On why the Labour Party engages in anti-immigration rhetoric rather than talking sensibly about Covid-19 travel restrictions and confronts the government’s failures.

First published in February 2021.

I saw the advert below – which deliberately or otherwise fairly clearly links travel restrictions during a pandemic with border controls as a security measure – after reading an interesting Guardian piece by Chaminda Jayanetti on Labour and its immigration policy.

The Labour Party advert to target Red Wall voters. | Facebook

Despite immigration always appearing to be a live rail in politics, the curious thing is that both Labour and the Conservatives have, broadly speaking, been fairly similar in their weaponisation of migrants to gain votes and pushing for “controls”.

Now, is it fair to suggest that an advert specifically targeted at Red Wall voters asking why borders are still open is continuing this move? I would argue, yes. It is not hard to see how “border controls” have superseded “travel restrictions” as the phrase of the issue.

Border controls, however, have a specific meaning in the minds of a lot of people. It’s a reinforcement of the idea that we need to “control immigration”, among other catch phrases. It is called “securitization”. Making out that everything to do with borders is about security.

The interesting thing though is that attitudes towards immigration are softening. It is no longer one of the main “trigger” issues for many voters and it tends to be areas with lower immigration which still see higher anti-immigration sentiments.

Migrants crossing the Mediterranean Sea. | Frontex/Francesco Malavolta

That leads to the problem.

It is predominantly migrants’ rights organisations, such as the Joint Council for the Welfare of Immigrants, and campaigners who are left to make the positive case for immigration. While politicians across the political spectrum, with some notable exceptions, still use migrants as pawns.

Even with softening attitudes there is a lot of work to be done to improve perception of immigration. Demographics are shifting though and political parties which cling to outdated concepts of “immigration controls” and “border closures” are liable to be hit at the ballot box in future.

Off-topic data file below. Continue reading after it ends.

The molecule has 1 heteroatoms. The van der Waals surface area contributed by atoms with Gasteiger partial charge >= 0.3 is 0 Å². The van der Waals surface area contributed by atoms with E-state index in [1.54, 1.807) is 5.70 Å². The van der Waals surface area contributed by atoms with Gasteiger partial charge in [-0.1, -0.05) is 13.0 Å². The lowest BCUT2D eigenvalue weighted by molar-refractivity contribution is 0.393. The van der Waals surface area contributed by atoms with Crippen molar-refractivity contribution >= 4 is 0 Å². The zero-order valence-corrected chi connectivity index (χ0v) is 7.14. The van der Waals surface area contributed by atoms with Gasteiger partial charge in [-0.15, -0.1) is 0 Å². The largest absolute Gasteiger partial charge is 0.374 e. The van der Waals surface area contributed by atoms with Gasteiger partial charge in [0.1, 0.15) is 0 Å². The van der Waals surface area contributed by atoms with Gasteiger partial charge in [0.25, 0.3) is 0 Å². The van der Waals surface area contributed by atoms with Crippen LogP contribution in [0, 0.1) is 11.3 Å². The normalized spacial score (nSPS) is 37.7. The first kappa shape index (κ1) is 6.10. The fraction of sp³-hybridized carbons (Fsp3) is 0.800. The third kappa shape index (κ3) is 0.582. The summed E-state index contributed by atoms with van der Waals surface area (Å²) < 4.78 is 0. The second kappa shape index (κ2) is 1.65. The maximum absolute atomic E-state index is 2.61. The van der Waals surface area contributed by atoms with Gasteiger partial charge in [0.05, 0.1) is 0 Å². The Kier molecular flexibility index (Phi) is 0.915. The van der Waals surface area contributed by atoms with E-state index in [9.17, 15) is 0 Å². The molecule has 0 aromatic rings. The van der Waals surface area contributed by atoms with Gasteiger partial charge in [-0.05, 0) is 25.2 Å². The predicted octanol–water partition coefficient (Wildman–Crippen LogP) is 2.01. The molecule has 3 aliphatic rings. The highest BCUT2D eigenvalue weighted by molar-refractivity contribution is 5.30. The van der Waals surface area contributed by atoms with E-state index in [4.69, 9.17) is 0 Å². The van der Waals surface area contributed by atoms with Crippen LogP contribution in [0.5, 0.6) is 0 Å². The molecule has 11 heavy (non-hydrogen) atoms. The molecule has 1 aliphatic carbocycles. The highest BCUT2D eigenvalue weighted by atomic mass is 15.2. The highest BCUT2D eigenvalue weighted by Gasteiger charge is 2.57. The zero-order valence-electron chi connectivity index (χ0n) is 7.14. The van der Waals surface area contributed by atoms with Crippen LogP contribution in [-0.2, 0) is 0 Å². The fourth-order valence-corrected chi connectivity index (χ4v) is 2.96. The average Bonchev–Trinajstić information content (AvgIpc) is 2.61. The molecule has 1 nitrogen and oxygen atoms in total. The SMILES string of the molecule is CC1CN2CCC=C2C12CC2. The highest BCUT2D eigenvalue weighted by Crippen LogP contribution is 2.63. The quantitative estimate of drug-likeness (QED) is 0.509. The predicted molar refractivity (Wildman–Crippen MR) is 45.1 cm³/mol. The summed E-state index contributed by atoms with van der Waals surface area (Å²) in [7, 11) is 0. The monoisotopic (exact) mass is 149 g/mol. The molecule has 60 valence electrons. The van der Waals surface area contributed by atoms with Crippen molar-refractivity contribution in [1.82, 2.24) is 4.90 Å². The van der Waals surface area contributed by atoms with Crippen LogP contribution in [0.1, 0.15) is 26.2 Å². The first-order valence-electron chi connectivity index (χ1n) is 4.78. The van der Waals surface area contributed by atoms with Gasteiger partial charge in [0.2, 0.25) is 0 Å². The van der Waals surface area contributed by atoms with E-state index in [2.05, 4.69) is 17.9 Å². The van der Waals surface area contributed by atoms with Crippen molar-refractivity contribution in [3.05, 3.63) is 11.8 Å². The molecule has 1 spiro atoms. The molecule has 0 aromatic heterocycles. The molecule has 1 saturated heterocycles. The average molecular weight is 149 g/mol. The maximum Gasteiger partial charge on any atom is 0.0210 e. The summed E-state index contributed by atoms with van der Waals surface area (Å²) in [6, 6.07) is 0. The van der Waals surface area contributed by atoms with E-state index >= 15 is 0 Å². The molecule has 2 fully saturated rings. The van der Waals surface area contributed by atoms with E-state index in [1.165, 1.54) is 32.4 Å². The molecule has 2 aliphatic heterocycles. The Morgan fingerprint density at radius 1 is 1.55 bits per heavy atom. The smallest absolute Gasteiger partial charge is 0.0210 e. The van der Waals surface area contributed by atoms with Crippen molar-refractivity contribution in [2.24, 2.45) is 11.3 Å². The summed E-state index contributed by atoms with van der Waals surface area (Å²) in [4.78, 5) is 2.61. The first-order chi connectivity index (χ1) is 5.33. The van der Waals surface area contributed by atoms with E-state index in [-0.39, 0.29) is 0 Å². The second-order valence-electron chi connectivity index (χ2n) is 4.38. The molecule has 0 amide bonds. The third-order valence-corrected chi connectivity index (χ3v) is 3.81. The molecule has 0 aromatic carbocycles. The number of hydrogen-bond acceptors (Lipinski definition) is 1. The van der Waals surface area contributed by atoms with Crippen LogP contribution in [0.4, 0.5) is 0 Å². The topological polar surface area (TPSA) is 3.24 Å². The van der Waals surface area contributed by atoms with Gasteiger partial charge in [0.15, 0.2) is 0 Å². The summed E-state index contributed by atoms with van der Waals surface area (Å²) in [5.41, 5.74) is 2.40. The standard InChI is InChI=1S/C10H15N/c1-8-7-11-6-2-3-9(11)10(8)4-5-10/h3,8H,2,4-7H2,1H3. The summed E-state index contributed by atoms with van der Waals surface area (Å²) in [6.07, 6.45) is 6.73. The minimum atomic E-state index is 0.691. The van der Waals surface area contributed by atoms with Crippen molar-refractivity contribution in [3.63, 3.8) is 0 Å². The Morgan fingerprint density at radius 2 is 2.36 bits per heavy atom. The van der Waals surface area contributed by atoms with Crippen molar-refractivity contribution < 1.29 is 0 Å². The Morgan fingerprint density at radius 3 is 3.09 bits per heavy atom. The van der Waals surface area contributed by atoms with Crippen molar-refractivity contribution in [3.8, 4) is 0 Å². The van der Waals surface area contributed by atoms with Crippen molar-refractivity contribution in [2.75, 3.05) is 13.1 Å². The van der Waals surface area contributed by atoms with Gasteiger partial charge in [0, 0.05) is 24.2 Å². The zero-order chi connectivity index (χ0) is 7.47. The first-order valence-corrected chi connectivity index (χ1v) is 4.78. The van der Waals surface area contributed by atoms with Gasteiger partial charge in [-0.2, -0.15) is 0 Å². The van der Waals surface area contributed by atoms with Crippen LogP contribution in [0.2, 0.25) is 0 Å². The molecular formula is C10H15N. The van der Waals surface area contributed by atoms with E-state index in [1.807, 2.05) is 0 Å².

Labour Leader Keir Starmer. | Instagram/Parliament UK

Voters are also becoming increasingly aware of how they can be manipulated as well, including through the influence of language which creates a subconscious bias, such as saying “border controls” rather than “travel restrictions”.

I agree with Chaminda Jayanetti that anti-immigration voters are more exercised than pro-immigration ones. I would argue, however, that considering that anti-immigration sentiments are in the minority in the UK, the task should be to get those who are pro-immigration to be more vocal.

The first step towards that is to stop outright obvious pandering to anti-immigration sentiments. It is not hard to make strong cases to remove the hostile environment, support family reunification, end the no recourse to public funds, etc.

It does take the will to do so though.  

Dan Sohege, Human rights advocate, international refugee law specialist, immigration economist, charity fundraising professional and Director of Stand For All.

[This piece was first published as a Twitter thread and turned into the above article on 3 February 2021 with the purpose of reaching a larger audience. It has been minorly edited and corrected, and published with the author’s consent. | The author of the tweets writes in a personal capacity.]

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(Cover: Instagram/House of Commons. / Licensed under a Creative Commons Attribution-ShareAlike 4.0 International License.)